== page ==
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Despite Demand, Biotech Can't Make Anti-Cancer Vaccine Fast Enough to Profit -- Yet

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While sales could reach $1 billion a year, right now the company just can't make it's blockbuster drug fast enough.

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Demand for Dendreon's (DNDN) revolutionary prostate cancer vaccine Provenge is high with about 1,000 prescriptions already written. The company now forecasts up to $400 million in sales next year. Some analysts project the sales will ultimately exceed $1 billion a year, making the product a true blockbuster.

So when will Dendreon start making some money? Certainly not this year. Through the last nine months the Seattle-based biotech spent almost $350 million. It can't produce enough of its high-priced product ($93,000 per treatment) to keep up with demand. Third quarter revenue ($20 million) was lighter than expected -- again because Dendreon can't make enough Provenge. Dendreon lost $79.3 million, or 56 cents a share, in the third quarter.

Other than the sales forecast, the company is giving little guidance on next year. Judging from comments made on the company's conference call with analysts late yesterday, there's much more spending ahead in 2011. For one, the company is probably going to use cash flow from operations as it eyes selling Provenge overseas. Other costs include inventory related expenses and sales and marketing.

Dendreon executives say they're currently holding back marketing spend until the company can increase production capacity. The company plans to expand production next year from one factory in New Jersey to three plants, adding sites in Los Angeles and Atlanta.

One piece of good news for investors watching the spending: The company already committed the dollars to build new plants -- so those costs shouldn't come out of next year's capital expenditures.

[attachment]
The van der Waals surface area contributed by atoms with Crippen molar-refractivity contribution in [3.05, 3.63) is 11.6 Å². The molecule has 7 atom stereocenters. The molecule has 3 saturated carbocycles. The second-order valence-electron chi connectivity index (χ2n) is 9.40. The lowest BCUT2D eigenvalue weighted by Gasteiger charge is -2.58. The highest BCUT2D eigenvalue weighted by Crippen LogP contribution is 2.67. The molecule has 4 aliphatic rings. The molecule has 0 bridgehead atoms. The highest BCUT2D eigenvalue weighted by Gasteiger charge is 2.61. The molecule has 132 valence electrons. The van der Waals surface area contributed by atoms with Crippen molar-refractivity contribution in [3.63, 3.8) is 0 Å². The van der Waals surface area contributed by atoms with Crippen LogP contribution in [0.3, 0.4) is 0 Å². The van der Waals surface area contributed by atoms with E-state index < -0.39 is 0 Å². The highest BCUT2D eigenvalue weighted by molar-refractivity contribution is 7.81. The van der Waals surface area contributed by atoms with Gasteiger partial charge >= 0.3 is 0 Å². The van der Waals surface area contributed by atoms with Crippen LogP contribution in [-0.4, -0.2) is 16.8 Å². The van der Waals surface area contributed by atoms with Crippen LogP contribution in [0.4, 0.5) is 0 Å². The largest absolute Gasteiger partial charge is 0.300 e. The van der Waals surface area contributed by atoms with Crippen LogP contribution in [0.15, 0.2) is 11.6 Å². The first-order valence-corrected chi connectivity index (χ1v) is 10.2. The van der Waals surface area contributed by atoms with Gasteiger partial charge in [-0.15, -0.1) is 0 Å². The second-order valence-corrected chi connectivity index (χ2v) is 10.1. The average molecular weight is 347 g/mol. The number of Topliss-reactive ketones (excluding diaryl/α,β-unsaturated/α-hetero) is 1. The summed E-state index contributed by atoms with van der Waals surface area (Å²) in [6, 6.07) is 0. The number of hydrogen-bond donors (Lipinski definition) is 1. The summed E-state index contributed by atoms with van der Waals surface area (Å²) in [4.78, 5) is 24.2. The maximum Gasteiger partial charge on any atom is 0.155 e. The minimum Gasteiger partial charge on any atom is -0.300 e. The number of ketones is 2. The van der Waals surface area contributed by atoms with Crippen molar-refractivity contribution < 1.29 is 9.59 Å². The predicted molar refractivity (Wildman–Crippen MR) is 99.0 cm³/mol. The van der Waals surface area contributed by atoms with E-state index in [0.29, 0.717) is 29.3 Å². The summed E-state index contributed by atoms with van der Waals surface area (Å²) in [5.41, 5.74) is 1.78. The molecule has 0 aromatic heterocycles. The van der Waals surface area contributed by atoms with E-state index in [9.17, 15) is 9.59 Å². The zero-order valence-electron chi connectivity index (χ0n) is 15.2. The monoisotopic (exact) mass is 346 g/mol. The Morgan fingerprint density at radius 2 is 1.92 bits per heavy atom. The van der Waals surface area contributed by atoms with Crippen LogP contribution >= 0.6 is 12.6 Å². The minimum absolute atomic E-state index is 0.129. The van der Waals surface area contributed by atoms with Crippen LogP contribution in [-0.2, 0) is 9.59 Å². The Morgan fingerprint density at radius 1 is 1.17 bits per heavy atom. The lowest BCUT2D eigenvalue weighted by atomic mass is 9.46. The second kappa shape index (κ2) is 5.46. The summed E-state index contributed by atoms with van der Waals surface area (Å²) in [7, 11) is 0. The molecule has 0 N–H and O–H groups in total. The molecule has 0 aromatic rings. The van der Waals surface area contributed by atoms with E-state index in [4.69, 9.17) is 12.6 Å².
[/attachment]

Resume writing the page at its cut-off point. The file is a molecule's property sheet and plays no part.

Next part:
As of September 30 Dendreon had around $393 million in cash and investments compared with $606 million at the end of last year. Dendreon execs say they expect to have around $250 million in cash at the end of this year.

CEO Mitchell Gold asked investors to be patient as the company builds out its infrastructure to make Provenge.

"It's one thing to launch a new drug," Gold says. "It's entirely different to launch a new class of therapies that dramatically changes the paradigm of cancer care."

The product is the first of its kind to be approved -- a vaccine that helps patients turn their own immune systems against cancer cells.

Investors should be watching for at least two more catalysts for stock movement this year. First, on November 17 the company will make a presentation to a panel advising US Medicare and Medicaid officials on government reimbursements for the expensive drug. (The vaccine is expensive but it's a single cost for treatment and is shown to extend cancer patients' life by an average of four months.) However, the panel may not make a definitive statement on Provenge because it doesn't vote (like Food and Drug advisory panels). So it may be difficult to determine right away exactly what the government agencies may decide to pay for the medicine.

Second, Dendreon execs promise to give an update on plans to sell Dendreon in Europe, a huge opportunity. So far, the company is mum on any overseas roll out.

Investors who truly believe in Provenge will need great patience until Dendreon gets its factories up and running. But many have been reluctant to wait this one out. And some bumps in the road haven't helped. After Provenge was approved, company insiders, including Gold, sold some of their shares. And the Medicare reimbursement review scared off some investors.

The stock is down almost 30% in the past six month, trading today just above $38. Some analysts see Dendreon trading up to the mid-$50s, a point it hasn't touched since April when US officials approved Provenge. Even with all its peaks and valleys, the stock is up almost 50% this year.

"We view 2011 guidance on Provenge sales to be encouraging," Leerink Swan analyst Howard Liang says. "With capacity expected to increase by 10-fold, management guides a big ramp during 2011."

Liang is a Dendreon believer. He expects Provenge sales to rise up to as much $780 million by 2012. He has a target price on the stock of $55 a share.


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No positions in stocks mentioned.
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